I recently cared for a patient near the end of his life. Medically speaking, his situation was hopeless, which as a nurse makes me feel hopeless, helpless, defeated, and failed. My usually-sunny disposition melts away under my sarcasm and snark.

Because I no longer believe in miracles.

His mother came in to see him. I had prepared myself to support her, imagining she would crumble into a pile of tears, falling apart being the only possible manifestation of the hopeless emotions I was feeling amplified by her mother’s love.

Our God is faithful, she said, with a smile on her face, the sunshine of hope in her eyes.

Cancer is faithful, I snipped back in my mind.

We still believe He can heal him, she continued, as if she had heard what I was thinking.

I believe that if I went home and the doctors went home, cancer would win lady, right here, right now. It is over; we lost this one.

For a brief moment, my frustration turned to guilt for my lack of faith, then to jealousy for her overflowing devotion to a God I sometimes long to hear, likely due to my recent failure to ask for Him to speak.

I pulled myself back to the reality of where I stood with her. I provided updates, what we were doing for him, what his body was doing in return. In a laundry list of updates, perhaps two things were positive. She thanked me for the information, repeating back the minor positive notes I had given.

Again I began to feel my irritation welling up. Do you really not understand the gravity of this illness? I wanted to ask.

And then, yet again, as if she had heard me, she replied with this. Shrinking me back to size, putting me back in my place: A positive attitude gives us power over our circumstances, rather than allowing our circumstances to have power over us.

I was stunned. Here I was, judging her positive attitude as a fault or a flaw. Completely disregarding the choice that it was. Similar to the choice she was making to believe God for a miracle. It wasn’t blind faith. It wasn’t negligent belief. It was strength and devotion. The choice to believe in something more powerful than me, more healing than the doctors on our team.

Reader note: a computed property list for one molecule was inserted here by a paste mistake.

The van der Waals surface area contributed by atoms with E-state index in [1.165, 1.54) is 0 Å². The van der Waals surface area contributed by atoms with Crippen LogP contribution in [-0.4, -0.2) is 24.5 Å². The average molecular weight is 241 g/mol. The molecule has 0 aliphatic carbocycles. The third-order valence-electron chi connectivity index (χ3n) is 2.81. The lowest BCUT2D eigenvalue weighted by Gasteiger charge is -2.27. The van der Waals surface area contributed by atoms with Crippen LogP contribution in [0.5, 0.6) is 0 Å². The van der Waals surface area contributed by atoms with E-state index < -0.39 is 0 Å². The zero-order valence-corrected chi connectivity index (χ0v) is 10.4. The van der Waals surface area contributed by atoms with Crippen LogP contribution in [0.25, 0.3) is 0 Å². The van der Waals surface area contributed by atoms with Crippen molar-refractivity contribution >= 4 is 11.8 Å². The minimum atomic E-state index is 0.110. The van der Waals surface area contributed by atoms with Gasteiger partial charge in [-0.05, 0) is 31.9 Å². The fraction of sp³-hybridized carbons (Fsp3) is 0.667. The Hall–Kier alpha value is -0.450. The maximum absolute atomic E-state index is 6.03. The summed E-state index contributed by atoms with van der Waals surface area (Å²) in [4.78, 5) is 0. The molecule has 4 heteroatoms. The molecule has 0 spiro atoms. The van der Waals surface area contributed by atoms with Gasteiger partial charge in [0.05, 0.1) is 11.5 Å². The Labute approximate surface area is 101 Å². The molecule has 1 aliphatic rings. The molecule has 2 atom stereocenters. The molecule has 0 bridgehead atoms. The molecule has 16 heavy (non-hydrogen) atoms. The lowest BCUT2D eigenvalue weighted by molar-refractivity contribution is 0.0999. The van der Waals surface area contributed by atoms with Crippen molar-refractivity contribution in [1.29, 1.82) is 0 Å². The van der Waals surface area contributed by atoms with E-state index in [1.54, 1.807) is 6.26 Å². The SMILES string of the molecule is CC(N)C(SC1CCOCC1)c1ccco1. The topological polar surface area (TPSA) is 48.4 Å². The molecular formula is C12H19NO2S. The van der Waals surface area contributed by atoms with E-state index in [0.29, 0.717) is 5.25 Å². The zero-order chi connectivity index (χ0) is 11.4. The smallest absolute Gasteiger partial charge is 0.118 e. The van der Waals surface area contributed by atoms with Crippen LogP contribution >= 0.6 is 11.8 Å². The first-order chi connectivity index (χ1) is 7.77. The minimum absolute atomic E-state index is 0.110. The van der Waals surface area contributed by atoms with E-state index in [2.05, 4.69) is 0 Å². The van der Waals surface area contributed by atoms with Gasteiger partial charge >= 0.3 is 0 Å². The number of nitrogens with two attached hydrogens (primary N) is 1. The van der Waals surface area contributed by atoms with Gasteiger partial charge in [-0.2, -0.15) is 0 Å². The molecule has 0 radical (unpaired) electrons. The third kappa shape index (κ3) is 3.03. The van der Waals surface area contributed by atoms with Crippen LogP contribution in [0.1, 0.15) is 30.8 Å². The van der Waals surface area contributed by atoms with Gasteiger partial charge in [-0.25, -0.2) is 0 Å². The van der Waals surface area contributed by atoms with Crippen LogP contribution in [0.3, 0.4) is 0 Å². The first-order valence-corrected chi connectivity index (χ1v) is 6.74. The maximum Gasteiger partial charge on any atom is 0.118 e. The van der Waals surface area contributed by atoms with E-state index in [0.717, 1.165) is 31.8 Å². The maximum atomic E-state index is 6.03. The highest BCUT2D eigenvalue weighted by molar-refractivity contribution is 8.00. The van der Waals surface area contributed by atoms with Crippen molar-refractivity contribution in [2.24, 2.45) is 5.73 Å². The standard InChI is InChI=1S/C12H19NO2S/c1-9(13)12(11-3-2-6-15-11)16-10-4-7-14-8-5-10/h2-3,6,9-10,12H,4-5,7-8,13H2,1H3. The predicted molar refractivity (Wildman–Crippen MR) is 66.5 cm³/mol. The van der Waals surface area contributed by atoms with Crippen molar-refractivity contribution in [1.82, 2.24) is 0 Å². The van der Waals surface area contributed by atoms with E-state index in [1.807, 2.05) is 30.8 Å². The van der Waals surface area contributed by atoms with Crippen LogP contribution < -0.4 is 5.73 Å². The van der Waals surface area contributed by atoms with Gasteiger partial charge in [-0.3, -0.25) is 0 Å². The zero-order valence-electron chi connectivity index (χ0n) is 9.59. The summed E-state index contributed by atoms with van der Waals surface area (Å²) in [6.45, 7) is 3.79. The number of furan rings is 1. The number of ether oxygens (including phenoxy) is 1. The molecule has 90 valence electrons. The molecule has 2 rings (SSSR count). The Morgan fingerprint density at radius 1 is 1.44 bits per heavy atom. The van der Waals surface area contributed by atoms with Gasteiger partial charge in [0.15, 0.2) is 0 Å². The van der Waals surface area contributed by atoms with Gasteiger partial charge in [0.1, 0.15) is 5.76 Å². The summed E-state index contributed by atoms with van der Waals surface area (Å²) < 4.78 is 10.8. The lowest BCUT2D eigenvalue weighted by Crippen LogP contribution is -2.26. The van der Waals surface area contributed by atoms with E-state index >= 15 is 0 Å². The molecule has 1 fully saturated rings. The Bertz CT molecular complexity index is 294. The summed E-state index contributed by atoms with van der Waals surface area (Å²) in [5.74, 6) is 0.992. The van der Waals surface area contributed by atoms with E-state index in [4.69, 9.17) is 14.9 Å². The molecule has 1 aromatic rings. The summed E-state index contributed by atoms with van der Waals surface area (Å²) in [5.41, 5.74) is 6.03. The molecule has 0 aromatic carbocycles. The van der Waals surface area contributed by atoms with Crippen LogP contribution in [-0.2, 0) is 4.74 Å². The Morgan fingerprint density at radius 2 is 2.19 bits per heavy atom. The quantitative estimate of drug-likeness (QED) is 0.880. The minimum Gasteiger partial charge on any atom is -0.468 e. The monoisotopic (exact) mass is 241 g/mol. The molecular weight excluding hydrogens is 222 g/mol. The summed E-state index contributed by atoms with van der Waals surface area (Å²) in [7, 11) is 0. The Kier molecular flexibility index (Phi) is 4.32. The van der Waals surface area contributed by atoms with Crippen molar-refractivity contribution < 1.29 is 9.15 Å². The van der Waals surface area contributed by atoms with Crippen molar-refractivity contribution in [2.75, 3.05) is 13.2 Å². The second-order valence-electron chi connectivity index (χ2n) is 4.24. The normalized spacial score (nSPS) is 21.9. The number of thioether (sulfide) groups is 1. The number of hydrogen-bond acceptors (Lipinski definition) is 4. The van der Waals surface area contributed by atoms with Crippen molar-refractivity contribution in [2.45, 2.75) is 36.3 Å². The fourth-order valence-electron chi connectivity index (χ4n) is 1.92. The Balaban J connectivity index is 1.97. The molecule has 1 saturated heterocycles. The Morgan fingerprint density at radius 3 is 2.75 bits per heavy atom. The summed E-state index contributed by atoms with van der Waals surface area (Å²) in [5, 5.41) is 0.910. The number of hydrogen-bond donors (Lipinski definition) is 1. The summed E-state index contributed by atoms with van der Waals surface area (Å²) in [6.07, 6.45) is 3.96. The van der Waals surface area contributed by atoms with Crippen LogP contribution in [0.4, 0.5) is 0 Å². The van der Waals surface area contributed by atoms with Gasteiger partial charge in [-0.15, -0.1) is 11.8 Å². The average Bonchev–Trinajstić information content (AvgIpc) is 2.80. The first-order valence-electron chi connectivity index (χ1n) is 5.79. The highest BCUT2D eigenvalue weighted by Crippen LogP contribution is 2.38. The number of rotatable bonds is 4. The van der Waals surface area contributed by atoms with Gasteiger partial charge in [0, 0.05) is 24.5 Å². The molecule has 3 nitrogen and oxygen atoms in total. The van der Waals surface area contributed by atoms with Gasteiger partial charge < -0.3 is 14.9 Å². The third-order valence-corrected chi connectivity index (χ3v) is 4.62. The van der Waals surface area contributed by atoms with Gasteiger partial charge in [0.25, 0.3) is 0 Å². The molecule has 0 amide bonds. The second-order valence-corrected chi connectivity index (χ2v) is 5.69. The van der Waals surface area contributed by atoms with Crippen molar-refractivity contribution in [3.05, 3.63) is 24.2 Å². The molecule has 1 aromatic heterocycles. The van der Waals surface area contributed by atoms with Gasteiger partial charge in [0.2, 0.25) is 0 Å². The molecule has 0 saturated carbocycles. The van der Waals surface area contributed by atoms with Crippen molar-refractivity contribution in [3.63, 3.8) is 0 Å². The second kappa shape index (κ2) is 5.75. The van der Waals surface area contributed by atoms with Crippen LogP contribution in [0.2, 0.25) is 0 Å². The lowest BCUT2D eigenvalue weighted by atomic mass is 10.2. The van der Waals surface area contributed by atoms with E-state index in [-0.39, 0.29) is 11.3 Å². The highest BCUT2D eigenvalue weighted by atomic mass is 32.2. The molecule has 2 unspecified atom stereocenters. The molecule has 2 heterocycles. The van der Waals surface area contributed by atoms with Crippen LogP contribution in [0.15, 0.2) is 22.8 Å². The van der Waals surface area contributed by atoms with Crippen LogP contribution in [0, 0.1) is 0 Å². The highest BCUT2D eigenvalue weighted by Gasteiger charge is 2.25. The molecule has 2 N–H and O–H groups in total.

When I came out of the room, tears welling in my eyes, I sat at my computer and looked down at a small plate of candies she must have left for me on her way into the room. A hand written note was laid above them:

Kate, your devotion is so appreciated, S.

S, it is your devotion that I am appreciating today. And because of you, mother of my patient, I am beginning again to believe in miracles. Because in the depth of despair over losing your beloved son you took me into your arms and guided me back onto a track where love is real, positive thinking is a choice that saves us, and miracles do happen.

So today, I too am praying for a miracle for your son. And as I pray, with a positive attitude and a humbled heart, I am referring to Psalm 30, my personal favorite, and one I know we both can love.

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If You Think Clowns Are Creepy, Don’t Look At These Awesome Vintage Circus Photos

Family entertainment sure has come a long way since the heyday of traveling circuses in the United States.